All the World’s Millions of Stages

Shakespeare maintained that all the world’s a stage – and that is perhaps a quaint world view which went over quite well with rising states of nationalistic colonialism that were so characteristic of early modern times. Pirates and armies alike set sail to play out a wide variety of romantic adventure stories in faraway places, roam across Atlantic, Pacific, Indian Oceans from east to west, north to south, reaching every corner of the globe.

Yet this old-fashioned world view is ridiculously antiquated. It may inspire Hollywood and political dreamers, but it has little to do with the real world that actually exists today. Let me tell you the way it is with the many new starts in the world as we know them.

Place was once important… – what mattered was: location, location, location. Strategy involved being in the right place at the right time. Fast forward several centuries, and in the world of abstract media the Gutenberg Galaxy is both a village and a universe at one and the same time. We can now just as easily communicate with anyone at all as we can visit our neighbors across the street. Location has been decimated, eradicated, if not completely annihilated. Pollution, global warming and nuclear waste are no longer limited to the perimeters of garbage heaps – their presence anywhere are now global issues everywhere.

Retard media wannabes aim to build connections from here to there and everywhere imaginable. They talk about billions and billions of peeps connected via their so-called technology platform. The suckers they lure into their funnels of tracking ads are less connected than they are targeted by mass production consumer-oriented brand name companies too illiterate to build meaningful connections with their own customers. As long as their consumers continue consuming mass quantities of whatever will raise short-term revenues, long-term planning is deemed superfluous, let alone any kind of connection.

Brands don’t want to be connected, they want to be profitable. They will sell gullible consumers thin air if they can make it turn a profit. Consumers will also buy into such schemes by taking stock in those companies which are the best at duping the naive masses, mobs of deluded illiterates ready to pay for progress and similar visions of a rosy future.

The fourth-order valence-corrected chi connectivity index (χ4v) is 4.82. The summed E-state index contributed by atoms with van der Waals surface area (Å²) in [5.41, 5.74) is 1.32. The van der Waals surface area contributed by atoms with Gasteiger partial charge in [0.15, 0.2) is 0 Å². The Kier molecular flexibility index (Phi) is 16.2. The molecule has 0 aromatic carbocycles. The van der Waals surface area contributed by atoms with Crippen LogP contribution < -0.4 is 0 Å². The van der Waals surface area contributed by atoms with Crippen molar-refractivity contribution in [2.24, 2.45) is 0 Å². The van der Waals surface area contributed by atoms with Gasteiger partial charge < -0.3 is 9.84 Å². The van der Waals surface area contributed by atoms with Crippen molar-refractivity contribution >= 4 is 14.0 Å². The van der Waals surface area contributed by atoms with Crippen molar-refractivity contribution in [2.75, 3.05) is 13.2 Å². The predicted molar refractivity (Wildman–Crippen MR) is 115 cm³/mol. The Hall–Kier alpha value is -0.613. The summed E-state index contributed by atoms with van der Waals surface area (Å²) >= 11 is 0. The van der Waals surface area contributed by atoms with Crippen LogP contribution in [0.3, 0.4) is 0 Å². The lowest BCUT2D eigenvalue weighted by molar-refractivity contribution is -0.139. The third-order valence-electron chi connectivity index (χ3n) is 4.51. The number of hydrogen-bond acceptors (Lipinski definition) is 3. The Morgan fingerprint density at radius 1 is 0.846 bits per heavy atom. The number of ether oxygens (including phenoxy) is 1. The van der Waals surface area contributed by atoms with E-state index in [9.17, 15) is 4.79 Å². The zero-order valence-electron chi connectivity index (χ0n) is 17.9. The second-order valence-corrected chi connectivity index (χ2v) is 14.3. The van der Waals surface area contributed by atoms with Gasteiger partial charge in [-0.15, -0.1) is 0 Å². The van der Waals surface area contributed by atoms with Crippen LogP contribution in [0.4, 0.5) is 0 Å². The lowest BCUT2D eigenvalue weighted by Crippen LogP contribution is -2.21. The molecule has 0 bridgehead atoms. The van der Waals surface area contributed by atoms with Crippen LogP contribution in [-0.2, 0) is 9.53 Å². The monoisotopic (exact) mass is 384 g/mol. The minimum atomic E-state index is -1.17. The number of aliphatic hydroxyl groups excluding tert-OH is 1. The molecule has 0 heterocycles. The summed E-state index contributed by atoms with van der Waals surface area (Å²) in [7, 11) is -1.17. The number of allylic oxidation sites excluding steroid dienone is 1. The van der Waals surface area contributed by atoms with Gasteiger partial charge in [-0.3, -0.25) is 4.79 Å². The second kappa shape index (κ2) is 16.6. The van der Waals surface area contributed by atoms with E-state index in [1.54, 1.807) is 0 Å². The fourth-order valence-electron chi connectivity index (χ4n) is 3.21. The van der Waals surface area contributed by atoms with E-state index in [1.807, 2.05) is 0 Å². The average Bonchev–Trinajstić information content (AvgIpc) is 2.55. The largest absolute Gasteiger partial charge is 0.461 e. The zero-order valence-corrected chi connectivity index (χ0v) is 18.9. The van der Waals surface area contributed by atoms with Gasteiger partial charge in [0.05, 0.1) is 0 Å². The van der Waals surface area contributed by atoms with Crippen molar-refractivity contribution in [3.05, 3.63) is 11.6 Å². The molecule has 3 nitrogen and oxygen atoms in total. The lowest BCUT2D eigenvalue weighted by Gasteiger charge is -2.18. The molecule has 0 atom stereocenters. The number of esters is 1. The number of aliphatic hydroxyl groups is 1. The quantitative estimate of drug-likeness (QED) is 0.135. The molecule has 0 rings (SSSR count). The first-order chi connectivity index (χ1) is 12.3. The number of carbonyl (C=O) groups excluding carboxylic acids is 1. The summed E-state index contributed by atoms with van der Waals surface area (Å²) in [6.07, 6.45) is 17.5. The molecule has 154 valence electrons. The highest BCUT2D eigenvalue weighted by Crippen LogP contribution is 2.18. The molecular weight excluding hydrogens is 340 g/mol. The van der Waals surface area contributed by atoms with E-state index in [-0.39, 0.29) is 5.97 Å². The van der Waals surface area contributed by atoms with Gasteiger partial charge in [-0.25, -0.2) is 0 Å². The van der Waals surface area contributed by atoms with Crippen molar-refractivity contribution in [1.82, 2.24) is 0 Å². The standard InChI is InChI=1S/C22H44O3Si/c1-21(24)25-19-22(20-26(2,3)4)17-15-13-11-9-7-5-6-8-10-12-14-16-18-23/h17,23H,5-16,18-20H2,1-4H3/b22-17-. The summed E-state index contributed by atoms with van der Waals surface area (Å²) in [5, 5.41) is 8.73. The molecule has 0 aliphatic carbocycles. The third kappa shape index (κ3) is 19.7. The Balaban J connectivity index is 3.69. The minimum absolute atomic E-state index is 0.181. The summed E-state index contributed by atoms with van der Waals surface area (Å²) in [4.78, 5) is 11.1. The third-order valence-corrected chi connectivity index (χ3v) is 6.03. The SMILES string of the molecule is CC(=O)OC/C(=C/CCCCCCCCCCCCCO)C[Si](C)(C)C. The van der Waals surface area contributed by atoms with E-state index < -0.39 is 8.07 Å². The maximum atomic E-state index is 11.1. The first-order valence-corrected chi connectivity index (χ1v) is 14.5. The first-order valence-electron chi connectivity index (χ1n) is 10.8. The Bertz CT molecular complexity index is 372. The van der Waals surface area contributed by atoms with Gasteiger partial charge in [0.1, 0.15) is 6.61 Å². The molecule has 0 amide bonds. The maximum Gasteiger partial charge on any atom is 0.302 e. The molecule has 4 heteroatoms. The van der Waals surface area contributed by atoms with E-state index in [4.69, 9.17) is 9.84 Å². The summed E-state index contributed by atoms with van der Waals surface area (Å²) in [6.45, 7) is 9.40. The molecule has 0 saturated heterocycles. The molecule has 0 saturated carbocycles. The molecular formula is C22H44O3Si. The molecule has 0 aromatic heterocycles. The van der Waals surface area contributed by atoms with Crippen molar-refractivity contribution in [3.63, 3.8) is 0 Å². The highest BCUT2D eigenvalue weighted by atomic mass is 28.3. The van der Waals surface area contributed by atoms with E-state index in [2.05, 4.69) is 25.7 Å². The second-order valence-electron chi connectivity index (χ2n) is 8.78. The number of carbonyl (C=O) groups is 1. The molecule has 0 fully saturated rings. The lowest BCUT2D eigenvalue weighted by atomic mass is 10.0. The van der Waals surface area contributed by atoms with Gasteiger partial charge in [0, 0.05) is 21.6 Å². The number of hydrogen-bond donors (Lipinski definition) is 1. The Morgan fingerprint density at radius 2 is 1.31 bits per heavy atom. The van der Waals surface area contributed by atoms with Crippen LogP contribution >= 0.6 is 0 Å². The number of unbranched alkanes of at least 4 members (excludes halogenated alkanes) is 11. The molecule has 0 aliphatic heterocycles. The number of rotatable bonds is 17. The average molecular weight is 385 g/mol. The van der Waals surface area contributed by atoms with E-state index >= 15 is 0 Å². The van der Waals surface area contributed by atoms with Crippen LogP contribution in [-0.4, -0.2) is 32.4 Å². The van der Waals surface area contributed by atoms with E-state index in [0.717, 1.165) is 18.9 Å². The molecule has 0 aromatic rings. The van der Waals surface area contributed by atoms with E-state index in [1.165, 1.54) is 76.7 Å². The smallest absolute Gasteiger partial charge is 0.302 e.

The more the merrier the front page stories. Growth breeds more growth. The biggest bubble is the most fantastic spectacle of all.

Lascivious fantasies of ever-growing profits feed an unfettered greed and fixation on monetary metrics commonly used to guage success.

Perhaps one of the greatest risks of artificial intelligence is the prospect of machines churning algorithms designed to focus on nothing other than a single bottom line. The intricate balances of symbiotic development in nature does not seem to be a setting conducive to market forces forcing pesticides, fertilizers, genetic modifications and many more manipulations on markets across the globe.

The unraveling of the singularity hoax will very probably involve a distributed model of development. The more fanatical investors invest in single super-sized „mass media“ strands of investment, the more fragile the structures they build. It seems inevitable that viruses will develop which will ultimately topple such top-heavy investments. The bigger they came, the harder they will fall. Massive monoliths will bring down plenty.

The main question is whether (and when – hopefully soon) scattered distributed networks will evolve in order to decrease the risk of complete monolithic annihilation. In this vein, one could perhaps argue that rather than betting on creative destruction, it might be wiser to bet on destructive creativity.

It might also make sense to investigate whether the transition from public markets to private investment which has happened in recent times is a sign of more distributed development or rather of concentration of wealth.

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